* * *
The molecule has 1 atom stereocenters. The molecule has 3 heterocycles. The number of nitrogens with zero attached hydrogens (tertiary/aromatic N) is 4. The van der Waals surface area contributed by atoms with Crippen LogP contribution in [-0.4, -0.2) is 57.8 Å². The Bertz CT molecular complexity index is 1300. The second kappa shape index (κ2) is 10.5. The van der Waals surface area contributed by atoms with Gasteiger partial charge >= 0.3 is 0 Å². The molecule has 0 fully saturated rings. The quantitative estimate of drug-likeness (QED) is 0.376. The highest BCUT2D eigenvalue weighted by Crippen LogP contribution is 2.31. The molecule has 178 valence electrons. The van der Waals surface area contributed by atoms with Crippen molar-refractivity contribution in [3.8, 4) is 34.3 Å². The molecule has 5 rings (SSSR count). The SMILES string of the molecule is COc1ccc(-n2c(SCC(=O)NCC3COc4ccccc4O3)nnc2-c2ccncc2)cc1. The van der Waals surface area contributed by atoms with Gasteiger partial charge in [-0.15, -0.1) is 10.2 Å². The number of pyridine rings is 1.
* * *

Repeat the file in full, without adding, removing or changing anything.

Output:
The molecule has 1 atom stereocenters. The molecule has 3 heterocycles. The number of nitrogens with zero attached hydrogens (tertiary/aromatic N) is 4. The van der Waals surface area contributed by atoms with Crippen LogP contribution in [-0.4, -0.2) is 57.8 Å². The Bertz CT molecular complexity index is 1300. The second kappa shape index (κ2) is 10.5. The van der Waals surface area contributed by atoms with Gasteiger partial charge >= 0.3 is 0 Å². The molecule has 0 fully saturated rings. The quantitative estimate of drug-likeness (QED) is 0.376. The highest BCUT2D eigenvalue weighted by Crippen LogP contribution is 2.31. The molecule has 178 valence electrons. The van der Waals surface area contributed by atoms with Crippen molar-refractivity contribution in [3.8, 4) is 34.3 Å². The molecule has 5 rings (SSSR count). The SMILES string of the molecule is COc1ccc(-n2c(SCC(=O)NCC3COc4ccccc4O3)nnc2-c2ccncc2)cc1. The van der Waals surface area contributed by atoms with Gasteiger partial charge in [-0.15, -0.1) is 10.2 Å². The number of pyridine rings is 1.